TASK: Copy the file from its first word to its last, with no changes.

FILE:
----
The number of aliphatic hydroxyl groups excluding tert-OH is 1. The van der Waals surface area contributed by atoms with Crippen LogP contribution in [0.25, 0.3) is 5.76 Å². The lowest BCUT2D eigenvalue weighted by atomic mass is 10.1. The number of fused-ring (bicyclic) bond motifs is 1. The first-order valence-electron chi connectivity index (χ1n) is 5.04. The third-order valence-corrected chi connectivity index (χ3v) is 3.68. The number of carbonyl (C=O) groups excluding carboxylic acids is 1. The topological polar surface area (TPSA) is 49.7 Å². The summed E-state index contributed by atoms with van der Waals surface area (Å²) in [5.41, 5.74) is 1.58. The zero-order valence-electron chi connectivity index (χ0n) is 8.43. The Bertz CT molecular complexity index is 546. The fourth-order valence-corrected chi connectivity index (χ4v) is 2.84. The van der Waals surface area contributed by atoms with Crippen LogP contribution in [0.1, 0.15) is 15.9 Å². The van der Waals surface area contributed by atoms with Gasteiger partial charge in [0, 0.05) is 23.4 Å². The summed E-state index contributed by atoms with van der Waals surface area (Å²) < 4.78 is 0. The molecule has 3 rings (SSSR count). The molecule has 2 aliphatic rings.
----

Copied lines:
The number of aliphatic hydroxyl groups excluding tert-OH is 1. The van der Waals surface area contributed by atoms with Crippen LogP contribution in [0.25, 0.3) is 5.76 Å². The lowest BCUT2D eigenvalue weighted by atomic mass is 10.1. The number of fused-ring (bicyclic) bond motifs is 1. The first-order valence-electron chi connectivity index (χ1n) is 5.04. The third-order valence-corrected chi connectivity index (χ3v) is 3.68. The number of carbonyl (C=O) groups excluding carboxylic acids is 1. The topological polar surface area (TPSA) is 49.7 Å². The summed E-state index contributed by atoms with van der Waals surface area (Å²) in [5.41, 5.74) is 1.58. The zero-order valence-electron chi connectivity index (χ0n) is 8.43. The Bertz CT molecular complexity index is 546. The fourth-order valence-corrected chi connectivity index (χ4v) is 2.84. The van der Waals surface area contributed by atoms with Crippen LogP contribution in [0.1, 0.15) is 15.9 Å². The van der Waals surface area contributed by atoms with Gasteiger partial charge in [0, 0.05) is 23.4 Å². The summed E-state index contributed by atoms with van der Waals surface area (Å²) < 4.78 is 0. The molecule has 3 rings (SSSR count). The molecule has 2 aliphatic rings.